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Archive of posts tagged "Indigenous Story"

Indigenous Plants Uses and Reconciliation Through Restoration of Spapeyeq (Stanley Park) Ecosystems


Saturday, June 22nd, 2019 — 10:58am PDT
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Indigenous Plants Uses and Reconciliation Through Restoration of Spapeyeq (Stanley Park) Ecosystems – This month’s guest post from the Stanley Park Ecology Society written by Kushi Opi Mani Wi, Starla Bob

Soak Up 5,000 Years of History on Vancouver Island with Kiixin Tours


Tuesday, May 28th, 2019 — 5:55pm PDT
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Soak up 5,000 years of history on Vancouver Island with Kiixin Tours. Visit an ancient Huu-ay-aht First Nations village site on a free guided tour.

Arts and Culture in Port Alberni


Tuesday, May 21st, 2019 — 1:30pm PDT
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A storied totem pole, a make and take art class, gallery gift shops, high tea and live music — you can find all of this and more in Port Alberni this summer. You may know Port Alberni for its natural beauty (from lookout hikes or a swim in Sproat Lake), but you can also plan […]

BC Sports Hall of Fame Indigenous Sport Gallery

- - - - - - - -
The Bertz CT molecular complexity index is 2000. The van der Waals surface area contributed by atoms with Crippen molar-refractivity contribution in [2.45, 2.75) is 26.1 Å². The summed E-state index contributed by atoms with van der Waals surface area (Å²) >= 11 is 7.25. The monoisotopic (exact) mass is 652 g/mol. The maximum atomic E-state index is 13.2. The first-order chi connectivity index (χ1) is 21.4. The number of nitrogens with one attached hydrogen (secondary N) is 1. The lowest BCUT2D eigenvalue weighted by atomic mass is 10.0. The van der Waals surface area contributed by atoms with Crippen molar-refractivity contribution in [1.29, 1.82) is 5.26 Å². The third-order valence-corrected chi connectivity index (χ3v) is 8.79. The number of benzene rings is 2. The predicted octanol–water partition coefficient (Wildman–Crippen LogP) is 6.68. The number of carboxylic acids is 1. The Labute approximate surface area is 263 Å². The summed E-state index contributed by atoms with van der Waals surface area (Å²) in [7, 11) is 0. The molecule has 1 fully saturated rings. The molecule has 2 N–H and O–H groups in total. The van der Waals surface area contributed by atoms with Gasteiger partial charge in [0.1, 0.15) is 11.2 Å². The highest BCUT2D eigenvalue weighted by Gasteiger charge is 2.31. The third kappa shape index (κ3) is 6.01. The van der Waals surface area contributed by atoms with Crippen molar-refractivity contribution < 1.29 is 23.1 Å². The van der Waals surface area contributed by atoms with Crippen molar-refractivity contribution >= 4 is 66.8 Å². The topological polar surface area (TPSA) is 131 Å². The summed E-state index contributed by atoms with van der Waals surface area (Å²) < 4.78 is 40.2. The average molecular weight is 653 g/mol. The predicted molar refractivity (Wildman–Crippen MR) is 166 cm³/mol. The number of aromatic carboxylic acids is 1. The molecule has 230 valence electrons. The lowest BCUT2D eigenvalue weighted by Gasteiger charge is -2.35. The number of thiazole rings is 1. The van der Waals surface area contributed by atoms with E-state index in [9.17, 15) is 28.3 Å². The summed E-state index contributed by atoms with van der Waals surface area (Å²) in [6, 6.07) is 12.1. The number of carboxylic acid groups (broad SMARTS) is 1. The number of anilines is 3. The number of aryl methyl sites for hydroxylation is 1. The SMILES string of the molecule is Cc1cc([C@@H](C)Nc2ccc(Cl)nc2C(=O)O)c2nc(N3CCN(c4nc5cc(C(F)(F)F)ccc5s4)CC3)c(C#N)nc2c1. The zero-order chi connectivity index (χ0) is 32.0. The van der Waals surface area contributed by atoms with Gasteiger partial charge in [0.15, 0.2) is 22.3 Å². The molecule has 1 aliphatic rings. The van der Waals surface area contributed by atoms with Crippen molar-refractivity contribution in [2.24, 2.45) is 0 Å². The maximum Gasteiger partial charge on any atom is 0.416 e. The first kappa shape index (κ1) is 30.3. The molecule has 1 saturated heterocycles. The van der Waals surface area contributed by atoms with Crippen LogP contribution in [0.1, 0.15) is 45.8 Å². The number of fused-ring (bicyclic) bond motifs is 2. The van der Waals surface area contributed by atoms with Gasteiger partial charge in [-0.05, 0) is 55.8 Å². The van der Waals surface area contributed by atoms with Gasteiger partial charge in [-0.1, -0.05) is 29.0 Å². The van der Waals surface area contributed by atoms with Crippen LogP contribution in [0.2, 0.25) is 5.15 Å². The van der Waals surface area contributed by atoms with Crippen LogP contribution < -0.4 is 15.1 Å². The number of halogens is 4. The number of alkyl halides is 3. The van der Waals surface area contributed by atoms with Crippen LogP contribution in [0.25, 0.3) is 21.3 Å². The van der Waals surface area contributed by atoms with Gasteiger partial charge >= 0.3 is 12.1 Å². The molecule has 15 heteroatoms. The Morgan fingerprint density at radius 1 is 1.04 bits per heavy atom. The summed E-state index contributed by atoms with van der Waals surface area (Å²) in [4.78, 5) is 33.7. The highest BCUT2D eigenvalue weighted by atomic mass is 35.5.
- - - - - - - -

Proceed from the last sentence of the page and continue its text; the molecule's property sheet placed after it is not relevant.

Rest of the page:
Tuesday, October 9th, 2018 — 1:20pm PDT
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The BC Sports Hall of Fame has unveiled the Indigenous Sport Gallery, celebrating and recognizing Indigenous athletes who have made an impact on British Columbia’s sport history. The Gallery features over 1,000 square feet of permanent exhibit space, and highlights the impact of athletes like Gino Odjick, Carey Price, Richard Peter, Justina Di Stasio, and others.

How Spending the Night in a Teepee Can Make You a Better Canadian


Wednesday, September 19th, 2018 — 10:45am PDT
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How Spending the Night in a Teepee Can Make You a Better Canadian: ZenSeekers writer and photographer, Abby Cooper shares her thoughts on why she feels more connected to our Canadian culture after visiting the Ktunaxa Nation’s Speaking Earth in St. Eugene, BC.

Staying on the Edge of Epic at the Historic Lund Hotel


Tuesday, August 28th, 2018 — 1:47pm PDT
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Stay and experience the Historial Lund Hotel. It hugs the rugged coastline of British Columbia’s mainland coast and truly lives up to its original Tla’amin First Nations’ name of Klah-ah-men. Klah-ah-men translates into “a place of refuge, a place to relax,” and that it is.